Since that time, al-Qaeda strengthened its power in Iraq and the Middle East during America’s occupation of these territories. In 2007, the Islamic terroristic groups attacked London, Madrid, Saudi Arabia, and Istanbul proving that Bush’s policy has failed. Meanwhile, the al-Qaeda expanded its influence in Iraq, Europe, and the whole world. In May 2007, the death toll of American soldiers increased reaching nine hundred. The following year, President Bush changed the leadership and made Raymond Odierno the new commanding general. In 2009, the U.S. military men handed over the security obligations to Iraq. It was the first step to the American withdrawal from Iraq. When Barack Obama won the forty-fourth Presidential elections of the USA, he promised to withdraw all troops from Iraq within the next sixteen months.
Iraq and the United States eventually signed a Status of Forces Agreement. In accordance with this document, thirty-nine thousand of American soldiers returned from Iraq thus ending the nine-year war. Overall, the price of the military conflict was incredibly high, including eight hundred billion dollars from the American Treasury, approximately five thousand American soldiers, and a hundred thousand Iraqis killed.
ISIS Terrorist Groups
Since the withdrawal of American troops from Iraq, the U.S. has been facing a new threat, which became even more dreadful compared to what the extremist predecessors did. The Islamic State of Iraq and Syria (ISIS), also known as the Islamic State of Iraq and the Levant (ISIL), is a terrorist group analogous to the one of al-Qaeda (AQI). It has been the American military operations’ objective and target since 2014. They have ruthlessly executed an enormous number of innocent and unarmed Western civilians. In 2007, the U.S. military troops supported Sunni Muslims and weakened AQI. However, in 2011, the group started acting in Syria and regained its power there. Two years later, it came back to Iraq and changed its name to ISIS.
These extremists known for their cruelty and religious fanaticism have attracted the world’s attention in recent years. They spread videos of torturing prisoners through social media. The so-called success of ISIS is in its power to mobilize and recruit people. Moreover, their advantages are monetary resources and territory. However, their weaknesses lie in violence, dissent, and psychotic interpretations of the law.
In September 2014, the American troops started aggressive bombardment against ISIS extremists. The American government states that there are nearly thirty thousand such terrorists. The Director of the National Counterterrorism Center claimed that more than twenty thousand of foreigners from approximately a hundred countries around the world joined this organization.
Thus, there are two major threats to the U.S. if the group becomes more dangerous and powerful. Firstly, terroristic acts of ISIS may spread from Western part throughout the whole country. Secondly, those people who volunteered to fight against terrorism in Syria, as well as Iraq, may come back and commit the same violent actions. The ISIS organization provides them with weapons, Warcraft, explosive materials, and access to the networks through which they plan terror attacks. Before the American bombing campaign, ISIS fought only with its regional population. However, they started conducting deadly attacks in the Western U.S. at the same time taking revenge on the government for their attempt to destruct it. For instance, in 2015, the intelligence officers arrested the member of ISIS who planned to attack the American Capitol.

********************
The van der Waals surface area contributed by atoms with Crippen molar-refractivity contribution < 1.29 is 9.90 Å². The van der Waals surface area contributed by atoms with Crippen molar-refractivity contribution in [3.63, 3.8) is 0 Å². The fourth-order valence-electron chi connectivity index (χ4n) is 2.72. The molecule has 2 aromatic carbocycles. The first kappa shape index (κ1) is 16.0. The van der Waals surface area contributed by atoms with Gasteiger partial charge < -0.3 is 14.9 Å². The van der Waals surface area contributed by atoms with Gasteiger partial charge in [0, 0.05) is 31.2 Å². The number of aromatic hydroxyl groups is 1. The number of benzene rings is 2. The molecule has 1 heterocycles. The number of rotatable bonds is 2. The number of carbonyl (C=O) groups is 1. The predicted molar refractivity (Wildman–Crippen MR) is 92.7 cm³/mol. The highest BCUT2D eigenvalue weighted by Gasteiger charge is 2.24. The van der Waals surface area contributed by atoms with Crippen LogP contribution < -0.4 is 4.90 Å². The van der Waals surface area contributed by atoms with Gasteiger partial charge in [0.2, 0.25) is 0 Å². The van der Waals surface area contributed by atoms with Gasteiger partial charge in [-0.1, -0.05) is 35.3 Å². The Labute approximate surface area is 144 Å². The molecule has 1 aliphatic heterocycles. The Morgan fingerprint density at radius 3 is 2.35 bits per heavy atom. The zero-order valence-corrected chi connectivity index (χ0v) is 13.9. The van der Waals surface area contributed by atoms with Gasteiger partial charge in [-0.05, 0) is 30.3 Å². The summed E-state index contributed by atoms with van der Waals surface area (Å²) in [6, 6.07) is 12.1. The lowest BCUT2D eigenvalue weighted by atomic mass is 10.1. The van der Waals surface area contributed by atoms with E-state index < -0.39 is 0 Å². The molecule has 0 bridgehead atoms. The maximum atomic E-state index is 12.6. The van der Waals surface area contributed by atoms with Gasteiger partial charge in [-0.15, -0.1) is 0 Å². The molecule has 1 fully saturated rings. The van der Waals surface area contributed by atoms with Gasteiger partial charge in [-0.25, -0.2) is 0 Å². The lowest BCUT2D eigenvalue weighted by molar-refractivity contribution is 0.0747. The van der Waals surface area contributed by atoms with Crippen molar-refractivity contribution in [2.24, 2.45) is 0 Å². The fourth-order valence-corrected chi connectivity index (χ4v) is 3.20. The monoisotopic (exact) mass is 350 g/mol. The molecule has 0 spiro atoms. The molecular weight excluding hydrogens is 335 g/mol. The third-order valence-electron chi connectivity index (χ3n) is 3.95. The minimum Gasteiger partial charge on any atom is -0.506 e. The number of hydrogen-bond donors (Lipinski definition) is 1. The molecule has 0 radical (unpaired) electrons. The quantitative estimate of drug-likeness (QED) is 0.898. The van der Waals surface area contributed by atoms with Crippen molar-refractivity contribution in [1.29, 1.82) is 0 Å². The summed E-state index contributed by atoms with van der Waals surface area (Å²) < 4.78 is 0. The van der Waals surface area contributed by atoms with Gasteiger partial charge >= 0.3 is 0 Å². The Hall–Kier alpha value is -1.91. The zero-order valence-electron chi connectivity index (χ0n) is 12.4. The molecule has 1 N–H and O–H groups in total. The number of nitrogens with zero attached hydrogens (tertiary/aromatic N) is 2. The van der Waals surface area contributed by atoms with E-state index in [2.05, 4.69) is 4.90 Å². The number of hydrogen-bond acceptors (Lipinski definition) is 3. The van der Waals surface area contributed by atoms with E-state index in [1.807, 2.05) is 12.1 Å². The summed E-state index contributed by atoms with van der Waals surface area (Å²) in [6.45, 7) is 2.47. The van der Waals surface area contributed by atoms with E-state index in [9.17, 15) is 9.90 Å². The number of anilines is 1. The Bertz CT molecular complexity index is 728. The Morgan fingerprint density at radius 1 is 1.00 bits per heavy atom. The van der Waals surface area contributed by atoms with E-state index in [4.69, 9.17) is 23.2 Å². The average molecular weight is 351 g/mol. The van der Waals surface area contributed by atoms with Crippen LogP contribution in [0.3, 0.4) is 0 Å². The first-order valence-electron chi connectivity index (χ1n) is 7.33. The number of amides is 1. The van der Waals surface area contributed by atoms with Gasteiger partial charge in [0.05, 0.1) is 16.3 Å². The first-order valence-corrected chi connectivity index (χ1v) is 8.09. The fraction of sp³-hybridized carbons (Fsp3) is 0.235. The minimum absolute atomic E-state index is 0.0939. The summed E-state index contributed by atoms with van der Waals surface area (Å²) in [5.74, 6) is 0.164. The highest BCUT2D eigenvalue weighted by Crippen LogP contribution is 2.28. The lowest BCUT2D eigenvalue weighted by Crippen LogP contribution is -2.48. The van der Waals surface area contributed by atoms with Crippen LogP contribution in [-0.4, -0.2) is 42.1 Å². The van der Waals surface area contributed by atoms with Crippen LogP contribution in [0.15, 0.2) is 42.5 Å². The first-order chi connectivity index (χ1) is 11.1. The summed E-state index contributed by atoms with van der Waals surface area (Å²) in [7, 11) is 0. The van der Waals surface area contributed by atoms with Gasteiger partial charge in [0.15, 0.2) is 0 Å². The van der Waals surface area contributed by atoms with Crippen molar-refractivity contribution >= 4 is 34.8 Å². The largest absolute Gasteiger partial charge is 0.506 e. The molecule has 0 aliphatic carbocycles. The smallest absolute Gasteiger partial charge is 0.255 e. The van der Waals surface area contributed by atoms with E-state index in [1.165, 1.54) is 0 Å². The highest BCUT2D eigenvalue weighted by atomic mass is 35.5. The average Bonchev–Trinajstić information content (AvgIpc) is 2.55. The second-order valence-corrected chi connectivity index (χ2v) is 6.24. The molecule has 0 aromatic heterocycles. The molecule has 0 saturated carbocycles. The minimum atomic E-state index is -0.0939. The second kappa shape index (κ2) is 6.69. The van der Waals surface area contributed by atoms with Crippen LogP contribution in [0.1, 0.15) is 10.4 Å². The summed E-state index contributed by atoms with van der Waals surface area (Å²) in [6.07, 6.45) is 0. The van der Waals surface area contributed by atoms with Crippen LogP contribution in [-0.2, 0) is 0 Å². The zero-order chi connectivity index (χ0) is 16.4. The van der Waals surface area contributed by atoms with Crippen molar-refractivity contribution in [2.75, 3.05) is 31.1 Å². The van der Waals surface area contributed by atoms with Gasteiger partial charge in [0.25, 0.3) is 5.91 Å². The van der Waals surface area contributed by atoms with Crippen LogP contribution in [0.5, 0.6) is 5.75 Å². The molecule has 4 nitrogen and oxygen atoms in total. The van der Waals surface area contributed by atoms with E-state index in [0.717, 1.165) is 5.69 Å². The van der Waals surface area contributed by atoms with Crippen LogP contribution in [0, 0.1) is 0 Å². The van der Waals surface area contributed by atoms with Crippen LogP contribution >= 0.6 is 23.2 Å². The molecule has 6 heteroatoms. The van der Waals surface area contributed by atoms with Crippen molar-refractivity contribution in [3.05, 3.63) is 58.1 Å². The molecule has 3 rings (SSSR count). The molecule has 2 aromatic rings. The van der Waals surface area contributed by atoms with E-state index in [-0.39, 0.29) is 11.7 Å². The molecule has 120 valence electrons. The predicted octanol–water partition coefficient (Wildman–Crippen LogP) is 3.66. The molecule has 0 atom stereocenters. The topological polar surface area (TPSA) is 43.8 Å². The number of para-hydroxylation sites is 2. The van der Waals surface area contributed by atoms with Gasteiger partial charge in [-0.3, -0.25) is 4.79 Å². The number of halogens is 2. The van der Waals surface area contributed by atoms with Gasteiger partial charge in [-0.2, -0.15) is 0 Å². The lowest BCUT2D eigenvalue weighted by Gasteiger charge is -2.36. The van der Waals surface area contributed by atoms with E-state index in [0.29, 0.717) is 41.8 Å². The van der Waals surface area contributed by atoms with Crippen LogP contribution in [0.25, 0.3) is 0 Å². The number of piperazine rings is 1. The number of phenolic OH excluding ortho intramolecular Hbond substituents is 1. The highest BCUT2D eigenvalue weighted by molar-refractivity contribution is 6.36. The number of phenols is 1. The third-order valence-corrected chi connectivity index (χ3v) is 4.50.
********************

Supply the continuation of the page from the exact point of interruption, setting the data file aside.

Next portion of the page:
However, the most ruthless and at the same time frightening thing is that they attack minority groups that are under their control. They brutally kill Christians, trap and coerce Yazidis putting them in terrible conditions. Moreover, they consider faithless females as their slaves. Overall, it is impossible to fight such a powerful terroristic group unless the U.S. and Iraq together with their allies try to find a solution in political as well as military interventions.
America’s military intervention in Iraq left a historical impact on both sides. The USA has never made a meaningless decision regarding one of its most hostile enemies. The history of relations between America and Iraq started with the Gulf War. Its aim was to defend Saudi Arabia from the Iraqi invasion. This war was very important in the history of the USA because it was fought in cooperation with thirty-eight nations. Even though the war ended with an Iraqi defeat, it did not accomplish its ultimate goal. Seven years later, the U.S. invaded Iraq aiming to stop its production of weapons of mass destruction. The war was a success for America itself and its ally. However, it caused the 9/11 terrorist attacks, which was a dreadful tragedy of the 21st century. As a result of a new war, which lasted nine years, dictator Hussein’s rule was overthrown, which at the same time made Iraqi more rigorous. Even when the war was eventually over, the spread of new terrorist groups caused troubles to American society and especially government.
The aim of the U.S. interventions in Iraq was to create a peaceful world. It sought to stop the dictatorship, which caused an enormous number of deaths. These twenty-five years of military conflicts resulted in economic, social, and political devastation of both countries. Even though the United States of America brought down one of the most ruthless leaders and regimes in the world, it still faces threats of terrorist attacks.